Research topics included soy isoflavones, tea catechins, grape seed extract, ginger, turmeric, St. John's wort, black cohosh, and echinacea.
This was also the first time that ODS exhibited at an industry trade show. ODS co-exhibited with the NIH Foundation.
For more information on SBIR, visit http://grants1.nih.gov/grants/funding/sbir.htm and the ODS Web site for more information on the Dietary Supplement Research Centers.
Oct 25-28, American Dietetic Association
San Antonio, TX
Nov 7-9, Pri-Med East
Nov 15-19, American Public Health Association
San Francisco, CA
Joint ODS and IBIDS exhibit
The following upcoming symposia are organized by NIH.
Oct 21, 7:00pm, When Too Much Iron is Bad; Hemochromatosis, the Silent Blood Disease, NIH Clinical Center, Masur Auditorium. http://www.cc.nih.gov/about/news/mfp/mfp03/index.shtml
Oct 22, 12-1pm, NCCAM Distinguished Lecture Series: Herbal Medicine, Ancient Practice Meets Modern Science (Norman Farnsworth, PhD). Masur Auditorium. Botanical Researcher To Speak at NCCAM's Distinguished Lecture Series
Oct 23, 1-3pm: Women's Health Research for the 21st Century: Alcohol (ORWH) - Lipsett Amphitheater. http://www4.od.nih.gov/orwh/2003Seminars.pdf
Oct 28, 7pm, NIH Medicine for the Public Lecture. Complementary and Alternative Medicine: From Practice to Proof. Masur Auditorium. http://videocast.nih.gov/summary.asp?Live=2702
Dec 9, 1-3pm: Women's Health Research for the 21st Century. Boning Up on Osteoporosis: Emerging Therapies for Prevention and Treatment. (ORWH) - Masur Auditorium. http://www4.od.nih.gov/orwh/2003Seminars.pdf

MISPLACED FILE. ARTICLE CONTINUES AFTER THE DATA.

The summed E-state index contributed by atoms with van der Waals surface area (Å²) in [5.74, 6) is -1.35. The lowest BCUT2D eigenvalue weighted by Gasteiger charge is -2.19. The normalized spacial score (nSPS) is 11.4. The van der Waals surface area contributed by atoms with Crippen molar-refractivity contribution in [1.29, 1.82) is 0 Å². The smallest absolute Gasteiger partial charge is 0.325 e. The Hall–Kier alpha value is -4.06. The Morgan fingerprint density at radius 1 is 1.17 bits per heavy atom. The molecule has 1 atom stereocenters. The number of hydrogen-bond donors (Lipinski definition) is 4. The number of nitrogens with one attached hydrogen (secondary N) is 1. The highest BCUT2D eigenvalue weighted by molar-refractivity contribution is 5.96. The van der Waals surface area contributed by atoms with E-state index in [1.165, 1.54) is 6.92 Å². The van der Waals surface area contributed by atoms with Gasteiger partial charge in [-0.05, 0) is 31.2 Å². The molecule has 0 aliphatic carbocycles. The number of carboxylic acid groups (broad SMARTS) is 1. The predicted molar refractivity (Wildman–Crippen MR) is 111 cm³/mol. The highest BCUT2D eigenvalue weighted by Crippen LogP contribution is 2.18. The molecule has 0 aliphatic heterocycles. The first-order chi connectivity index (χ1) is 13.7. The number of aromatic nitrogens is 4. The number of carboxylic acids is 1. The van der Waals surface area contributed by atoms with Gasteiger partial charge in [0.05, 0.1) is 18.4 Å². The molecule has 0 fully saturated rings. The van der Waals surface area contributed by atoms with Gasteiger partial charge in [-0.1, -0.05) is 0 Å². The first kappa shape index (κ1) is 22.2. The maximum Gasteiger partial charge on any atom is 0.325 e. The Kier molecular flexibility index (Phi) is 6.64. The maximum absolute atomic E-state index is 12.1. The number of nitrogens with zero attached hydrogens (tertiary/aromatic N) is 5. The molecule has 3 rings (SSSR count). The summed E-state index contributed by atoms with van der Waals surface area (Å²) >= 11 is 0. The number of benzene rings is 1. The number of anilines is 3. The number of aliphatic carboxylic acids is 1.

Analytical Methods Program Featured at AOAC Meeting
Joseph Betz, PhD, Director, Dietary Supplements Methods and Reference Materials Program at ODS chaired a session on September 16 at the 17th Annual AOAC meeting in Atlanta. The session, entitled "Botanical Reference Materials: Expectations and Reality", was the third in a series of meetings discussing botanical supplements. This year's topic specifically focused on problems associated with analysis of natural products, specifically identification, analysis and availability of reference materials.
In 2002, Congress requested that the ODS allocate sufficient funds to speed up an ongoing collaborative effort to develop and disseminate validated analytical methods and reference materials for the most commonly used botanicals and other dietary supplements. The topic of this presentation at the AOAC meeting helped to explore and expand issues in this field.
A poster session on September 17 at the AOAC meeting highlighted research on botanicals from the NIH-funded Dietary Supplement Research Centers. For more information on the AOAC Meeting, go to http://www.aoac.org.
Vitamin D Conference Highlights
Additions to IBIDS
ODS Strategic Plan Update
2002 Annual Bibliography Summary
On our website, http://dietary-supplements.info.nih.gov/, you'll also find other information about the ODS including upcoming conferences and workshops, links to other sites, and other information about dietary supplements. As always the ODS wants to keep you informed on the current affairs of the office and be of service where we can. We do not have an information clearinghouse, so it is unlikely that we will be able to respond to individual e-mails. We encourage you to visit our homepage for more information about the ODS and dietary supplements. For medical advice, we suggest contacting your health care provider.
The ODS Listserv is a convenient way to receive news from the ODS through e-mail. Subscribers to the listserv can expect to receive e-mail messages from the ODS approximately once per month announcing significant updates to the ODS website and other news about the ODS. If you wish to discontinue receiving listserv notices from the ODS, you must unsubscribe from the ODS Listserv. To unsubscribe, send an e-mail to LISTSERV@LIST.NIH.GOV. Leave the subject line blank and write the following text in the message body: Unsubscribe NIH-ODS-L.